Latest Bexley dementia figures ‘tip of the iceberg’ says councillor
PUBLISHED: 07:00 31 July 2018
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The latest figures for people living with dementia in Bexley are “just the tip of the iceberg” according to council experts.
Spotting the condition early was given as one of the best ways to tackle the priority issue in the borough as a health and wellbeing meeting on July 23 was given an update on how Bexley’s “dementia challenge” is being managed.
Previous estimates suggesting a 10 per cent increase of over-65s being diagnosed with dementia were too low, an expert has warned.
There has been evidence of an upwards trend in cases of dementia in Bexley, and it’s thought there will be an increase of 45 per cent in over-65’s living with the condition.
“That’s just the tip of the iceberg,” Laura Williams, head of integrated commissioning for older people said, “Dementia is a priority for the health and well-being strategy.”
New proposals focussing on raising awareness and supporting those with dementia were signed off earlier this year.
The plans were in response to the growing number of over-65s with dementia, which is estimated to be at least 3,180 people by 2020.
Nationally, one in 14 people over 65 will develop dementia, and the condition affects one in six people over 80.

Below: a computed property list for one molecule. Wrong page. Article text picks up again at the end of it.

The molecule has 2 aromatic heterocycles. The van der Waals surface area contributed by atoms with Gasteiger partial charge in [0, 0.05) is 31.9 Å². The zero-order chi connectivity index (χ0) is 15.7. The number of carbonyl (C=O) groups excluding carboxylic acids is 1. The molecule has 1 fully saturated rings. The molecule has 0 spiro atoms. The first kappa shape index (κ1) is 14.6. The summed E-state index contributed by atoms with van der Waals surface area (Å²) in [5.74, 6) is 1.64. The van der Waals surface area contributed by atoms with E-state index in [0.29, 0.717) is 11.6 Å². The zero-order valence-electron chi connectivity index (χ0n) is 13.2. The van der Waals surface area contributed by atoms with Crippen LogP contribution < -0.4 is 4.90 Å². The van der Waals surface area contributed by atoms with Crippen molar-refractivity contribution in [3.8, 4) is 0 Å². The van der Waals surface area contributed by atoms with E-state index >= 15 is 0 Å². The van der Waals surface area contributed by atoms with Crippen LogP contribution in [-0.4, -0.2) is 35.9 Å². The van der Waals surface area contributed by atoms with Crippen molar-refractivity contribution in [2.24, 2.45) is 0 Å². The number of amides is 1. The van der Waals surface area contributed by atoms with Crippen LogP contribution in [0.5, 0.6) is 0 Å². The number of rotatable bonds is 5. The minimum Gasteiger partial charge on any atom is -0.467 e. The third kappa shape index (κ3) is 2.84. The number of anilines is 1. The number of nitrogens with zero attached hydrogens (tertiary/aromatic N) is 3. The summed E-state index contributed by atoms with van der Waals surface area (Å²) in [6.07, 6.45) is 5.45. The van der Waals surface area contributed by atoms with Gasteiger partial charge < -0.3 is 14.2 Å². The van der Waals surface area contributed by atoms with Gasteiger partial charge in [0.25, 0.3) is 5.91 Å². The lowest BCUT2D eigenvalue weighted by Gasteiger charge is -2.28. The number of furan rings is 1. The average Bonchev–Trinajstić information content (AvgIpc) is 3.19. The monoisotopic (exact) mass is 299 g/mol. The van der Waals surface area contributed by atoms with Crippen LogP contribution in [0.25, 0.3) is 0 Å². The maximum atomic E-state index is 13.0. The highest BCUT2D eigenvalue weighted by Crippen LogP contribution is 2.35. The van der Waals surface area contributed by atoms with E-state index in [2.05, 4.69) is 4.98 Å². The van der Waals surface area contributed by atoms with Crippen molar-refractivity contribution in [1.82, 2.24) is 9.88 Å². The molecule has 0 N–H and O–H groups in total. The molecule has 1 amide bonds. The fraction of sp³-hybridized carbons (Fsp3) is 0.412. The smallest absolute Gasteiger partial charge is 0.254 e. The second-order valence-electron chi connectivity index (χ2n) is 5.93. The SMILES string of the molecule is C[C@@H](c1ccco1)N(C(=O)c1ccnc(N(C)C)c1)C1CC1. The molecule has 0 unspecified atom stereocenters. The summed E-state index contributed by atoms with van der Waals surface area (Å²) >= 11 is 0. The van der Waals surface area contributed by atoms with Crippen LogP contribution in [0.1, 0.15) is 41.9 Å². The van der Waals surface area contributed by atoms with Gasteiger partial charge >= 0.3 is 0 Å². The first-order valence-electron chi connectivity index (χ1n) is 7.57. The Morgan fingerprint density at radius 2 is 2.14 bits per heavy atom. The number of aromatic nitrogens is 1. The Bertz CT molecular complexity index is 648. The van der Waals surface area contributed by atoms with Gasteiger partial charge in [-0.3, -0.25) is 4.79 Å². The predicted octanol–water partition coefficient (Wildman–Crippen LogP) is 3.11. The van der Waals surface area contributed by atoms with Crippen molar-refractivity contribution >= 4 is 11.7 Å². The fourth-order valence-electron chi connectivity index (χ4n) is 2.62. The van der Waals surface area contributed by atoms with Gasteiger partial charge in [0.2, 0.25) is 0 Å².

Ms Williams went on: “We want to deliver a system of change for people living with dementia.
“The key, and this for every long-term condition, is the identification of dementia.
“The focus is on frail older people with undiagnosed dementia from being caught in the revolving door of hospital.
“It’s about looking for suspected or confirmed memory problems, sometimes it isn’t obvious. Hidden things might prove that they will come to us in crises when we otherwise wouldn’t expect them to.
“We are also focussing on residents and carers living in their own homes to remain independent. One of the things we are looking at is the Community Dementia project – an integrated approach with Bexley Care. This aims to use specialists to work with social care workers to look at flexible ways to have people stay at home.
“We want to look at how we manage behaviour. There are behaviours that are difficult, but its about us learning how to manage that.”
The dementia challenge is being tackled through the red bag scheme – which has patients equipped with a bag with all their vital information, resulting in a reduced hospital stay.
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